To the original poster – Why don’t you go ahead and apply for your deferred retirement now, and after your claim has been adjudicated by OPM, and you have your blue book, come back here to this forum and post your results.

          • Spot on. Thanks for taking the time to explain things to Doug and anyone else who is uncertain about this.

  2. I have 8 yrs.Military 20 yrs. Post office Resigned. And now work for the U.S. Mint for 2 yes. My question is can I take a pention from the Post office and then another from the U.S Mint I’ll stay till I am 62.that will give me 12yrs at the mint. Yes I bought back my military time.I am age 52 now.

    • No. Since positions in the Postal Service and are both government jobs, you wouldn’t eligible for an annuity until you retire from your position at the Mint. That annuity would cover all your federal service.

  3. Correction I have 10 yrrs military 20 yrs post office 2 yrs. US Mint. I am 52 plan on retiring at 56. My high 3 year is 52,000 .will I still be penalized for being under 62. Born 1966.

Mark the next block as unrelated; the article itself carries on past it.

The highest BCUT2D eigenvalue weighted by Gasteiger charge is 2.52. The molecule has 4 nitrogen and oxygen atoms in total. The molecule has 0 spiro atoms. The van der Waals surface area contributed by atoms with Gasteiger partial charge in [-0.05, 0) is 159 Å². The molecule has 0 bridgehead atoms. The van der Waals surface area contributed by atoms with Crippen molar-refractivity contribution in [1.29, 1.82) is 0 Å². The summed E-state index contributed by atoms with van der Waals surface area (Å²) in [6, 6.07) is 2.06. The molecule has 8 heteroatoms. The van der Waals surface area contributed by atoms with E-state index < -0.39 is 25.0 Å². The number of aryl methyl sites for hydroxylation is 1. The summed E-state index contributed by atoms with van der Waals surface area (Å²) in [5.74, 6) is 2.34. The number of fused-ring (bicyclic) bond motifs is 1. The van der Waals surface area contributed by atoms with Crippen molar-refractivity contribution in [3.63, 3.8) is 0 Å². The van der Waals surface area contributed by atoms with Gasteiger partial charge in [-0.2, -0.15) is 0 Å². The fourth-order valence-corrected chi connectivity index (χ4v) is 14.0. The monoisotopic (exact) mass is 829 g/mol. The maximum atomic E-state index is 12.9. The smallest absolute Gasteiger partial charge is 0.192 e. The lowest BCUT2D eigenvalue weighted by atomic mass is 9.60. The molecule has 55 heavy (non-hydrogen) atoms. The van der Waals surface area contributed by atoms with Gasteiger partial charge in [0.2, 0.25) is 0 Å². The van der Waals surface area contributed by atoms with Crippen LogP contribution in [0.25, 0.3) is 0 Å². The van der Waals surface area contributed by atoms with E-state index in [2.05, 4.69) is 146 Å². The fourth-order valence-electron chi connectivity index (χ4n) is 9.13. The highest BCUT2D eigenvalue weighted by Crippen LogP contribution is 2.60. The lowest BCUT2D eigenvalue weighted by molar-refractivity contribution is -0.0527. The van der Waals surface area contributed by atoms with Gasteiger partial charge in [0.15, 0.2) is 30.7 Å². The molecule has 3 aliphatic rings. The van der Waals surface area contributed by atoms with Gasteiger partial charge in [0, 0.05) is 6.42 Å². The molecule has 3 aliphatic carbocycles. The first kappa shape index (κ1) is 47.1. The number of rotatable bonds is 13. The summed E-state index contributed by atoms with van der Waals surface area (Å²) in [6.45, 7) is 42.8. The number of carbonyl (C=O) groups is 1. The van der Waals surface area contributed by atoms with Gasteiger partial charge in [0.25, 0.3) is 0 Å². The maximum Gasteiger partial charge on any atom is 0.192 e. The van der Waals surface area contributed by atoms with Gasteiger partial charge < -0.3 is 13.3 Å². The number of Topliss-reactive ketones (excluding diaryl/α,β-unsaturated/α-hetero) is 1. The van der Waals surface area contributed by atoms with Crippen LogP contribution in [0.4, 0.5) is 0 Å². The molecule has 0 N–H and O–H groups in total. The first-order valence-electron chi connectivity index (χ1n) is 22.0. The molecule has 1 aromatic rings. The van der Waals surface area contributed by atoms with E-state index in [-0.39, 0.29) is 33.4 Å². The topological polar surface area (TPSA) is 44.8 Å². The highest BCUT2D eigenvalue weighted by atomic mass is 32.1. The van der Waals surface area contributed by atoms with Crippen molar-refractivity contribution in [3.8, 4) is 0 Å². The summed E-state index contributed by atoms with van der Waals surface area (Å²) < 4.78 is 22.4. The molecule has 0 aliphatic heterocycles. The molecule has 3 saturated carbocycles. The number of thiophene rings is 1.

4. Elaine Lumsden on

    Dave, wading through the US Code and CFR aren’t fun but here goes. In 5 USC 8413 (b) It defines deferred retirement and states if you had 10 or more years of creditable service, 5 of which must be civilian, you can take a retirement as early as your MRA but no later than age 62. Then you go to 5 USC 8415 on computing annuities and in (h) (1) it says it will be reduced by 5/12 of one percent for each month the annuity commences before their 62nd birthday. Then in 5 USC 8415 (h) (2) (a) it says there will be no penalty if they meet the requirement for voluntary immediate retirement, which is MRA+30 or 60 with 20. Then keep reading section (b) and it states: B) A determination under subparagraph (A) shall be based on how old the employee or Member will be as of the date on which the annuity under section 8412(g) or 8413(b) is to commence.